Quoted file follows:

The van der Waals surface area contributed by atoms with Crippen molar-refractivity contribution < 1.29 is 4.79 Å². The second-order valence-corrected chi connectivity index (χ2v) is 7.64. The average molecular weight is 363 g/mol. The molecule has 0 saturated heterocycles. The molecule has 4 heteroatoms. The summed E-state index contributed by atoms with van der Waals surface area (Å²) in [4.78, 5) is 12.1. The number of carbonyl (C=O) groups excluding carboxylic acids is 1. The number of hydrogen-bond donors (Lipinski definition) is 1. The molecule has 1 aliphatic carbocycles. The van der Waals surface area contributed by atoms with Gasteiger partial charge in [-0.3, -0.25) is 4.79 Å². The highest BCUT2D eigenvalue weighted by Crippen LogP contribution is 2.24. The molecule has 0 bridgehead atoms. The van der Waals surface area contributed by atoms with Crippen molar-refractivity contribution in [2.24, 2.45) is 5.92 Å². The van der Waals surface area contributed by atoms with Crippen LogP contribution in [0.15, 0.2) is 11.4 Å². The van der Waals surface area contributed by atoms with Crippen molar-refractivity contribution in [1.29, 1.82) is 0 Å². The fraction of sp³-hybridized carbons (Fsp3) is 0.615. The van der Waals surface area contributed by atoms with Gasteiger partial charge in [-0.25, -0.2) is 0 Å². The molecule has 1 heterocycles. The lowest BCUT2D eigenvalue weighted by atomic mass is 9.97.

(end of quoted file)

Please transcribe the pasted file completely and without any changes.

The van der Waals surface area contributed by atoms with Crippen molar-refractivity contribution < 1.29 is 4.79 Å². The second-order valence-corrected chi connectivity index (χ2v) is 7.64. The average molecular weight is 363 g/mol. The molecule has 0 saturated heterocycles. The molecule has 4 heteroatoms. The summed E-state index contributed by atoms with van der Waals surface area (Å²) in [4.78, 5) is 12.1. The number of carbonyl (C=O) groups excluding carboxylic acids is 1. The number of hydrogen-bond donors (Lipinski definition) is 1. The molecule has 1 aliphatic carbocycles. The van der Waals surface area contributed by atoms with Gasteiger partial charge in [-0.3, -0.25) is 4.79 Å². The highest BCUT2D eigenvalue weighted by Crippen LogP contribution is 2.24. The molecule has 0 bridgehead atoms. The van der Waals surface area contributed by atoms with Crippen molar-refractivity contribution in [2.24, 2.45) is 5.92 Å². The van der Waals surface area contributed by atoms with Crippen LogP contribution in [0.15, 0.2) is 11.4 Å². The van der Waals surface area contributed by atoms with Crippen molar-refractivity contribution in [1.29, 1.82) is 0 Å². The fraction of sp³-hybridized carbons (Fsp3) is 0.615. The van der Waals surface area contributed by atoms with Gasteiger partial charge in [-0.25, -0.2) is 0 Å². The molecule has 1 heterocycles. The lowest BCUT2D eigenvalue weighted by atomic mass is 9.97.